For loads of well-documented reasons, your mailing list is where it’s at. Well-documented, at least, if you love to nerd out about this stuff as much as we do, and you consume endless reams of it every day through every medium! Remind us to give you a list of some stuff we’re reading and listening to.

But anyway!

Mailing lists are brilliant because of their conversion rate.

Your tweets are dropped into a sea of conversation, your Facebook posts are subject to their ever-changing audience algorithms, but your emails arrive straight into the inbox of a person who has already declared that they want to hear more from you. Their inbox is their home online – the first thing they check when they open their laptop. And they invited you in! They are far more likely to make you a cup of tea, now you’re over the threshold. If by making a cup of tea, you mean clicking on something you’ve asked them to click on in the text of your email.

And you’re doing all the right things – you have sign-up links here, there, and everywhere on your site. You tell people on social media that they should really sign up for your mailing list. But your numbers stay pretty static all the same. You’ve caught everyone who already follows you online. What to do?

Well, here is one thing you can do. Take it offline!

We spend so much time with our heads in the keyboards, that we forget that huge numbers of people aren’t really online. I know you’re thinking of your Dad. He’s probably on Facebook. Sometimes. Or once a year he books airport car parking. The rest of the time, he is going to things in person. So if you have a service, or a product, or an event where you meet your customer in actual real life*, don’t waste that opportunity. Give them a nicely-branded sheet of paper and a biro, and ask them for their email. Go home later, and manually add them in your mailing list manager. It’s tedious but worth it. These people were so into you, they attended your thing! They’ll do more than make you a cup of tea, they’re going to throw in a biscuit too! If by biscuit, you mean clicking on the thing you asked them to in your email, and then following through and buying it.

We’ve seen brilliant success using this method in organisations we’ve worked with on online presence campaigns, and can recommend it unreservedly as a tool you should think of adopting.

*Examples of places you might make these real-life connections before you brandish your clipboard: a shop that stocks your product, a market where you have a stall, a speaking event you’ve organised, a day trip or tour you’ve organised, a class you are teaching, a conference you are speaking at. If you leave your wares in places without you, such as in an exhibition centre, leave the clipboard on the stand.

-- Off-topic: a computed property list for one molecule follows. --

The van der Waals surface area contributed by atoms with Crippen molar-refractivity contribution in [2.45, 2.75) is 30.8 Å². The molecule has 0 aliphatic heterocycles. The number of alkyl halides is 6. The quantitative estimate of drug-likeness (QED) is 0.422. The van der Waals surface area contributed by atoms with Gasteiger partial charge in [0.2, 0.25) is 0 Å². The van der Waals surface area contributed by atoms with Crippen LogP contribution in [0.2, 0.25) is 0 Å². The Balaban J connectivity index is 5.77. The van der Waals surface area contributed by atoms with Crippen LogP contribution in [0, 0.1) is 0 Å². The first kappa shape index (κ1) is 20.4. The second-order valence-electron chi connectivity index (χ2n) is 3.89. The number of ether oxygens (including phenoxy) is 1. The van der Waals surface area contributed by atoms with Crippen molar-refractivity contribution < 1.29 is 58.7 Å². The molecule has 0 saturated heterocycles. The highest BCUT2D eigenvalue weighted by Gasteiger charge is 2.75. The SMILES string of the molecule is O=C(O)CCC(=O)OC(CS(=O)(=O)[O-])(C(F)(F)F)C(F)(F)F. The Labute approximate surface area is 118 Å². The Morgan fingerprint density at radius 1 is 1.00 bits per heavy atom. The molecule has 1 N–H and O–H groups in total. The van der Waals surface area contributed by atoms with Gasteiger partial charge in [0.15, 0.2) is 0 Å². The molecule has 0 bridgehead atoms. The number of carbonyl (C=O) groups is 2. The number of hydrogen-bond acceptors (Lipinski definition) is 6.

Step-by-Step Instructions for a Simple and Fast Sign-Up Sheet

1. Using Apple Pages if you are on a MacBook, drag your logo to the top, and centre it.

2. Reduce it in size by dragging the corners until it is around 4cm high. Any taller and it will reduce the amount of emails you can accommodate.

3. Underneath this, in centred text, add a few lines. Something like ‘Would you like to sign up for updates from us?’ or ‘We send out a monthly newsletter; would you like to subscribe?’. Add ‘Please enter your name and email address below’ as there is no harm being extremely explicit when talking to offline people about online stuff. A ‘Thank you’ here is also nice.

4. Add your sign-up fields by clicking the yellow button labelled ‘Table’ up top.

5. Choose the second option that has the first row shaded. It will give you four columns; select the first and delete it, so that you have three left.

6. Use the top row to label the columns ‘First Name’, ‘Last Name’, and ‘Email Address’.

7. Click into the last cell, and using the tab button on your keyboard (above the caps lock on a Mac), click click click until you have the amount of fields that will fit into your page. You should have between 20 to 22 rows.

8. Print more than one copy! Push neatly under clipboard clip. Don’t forget to bring it with you the next time you know you’ll see People.


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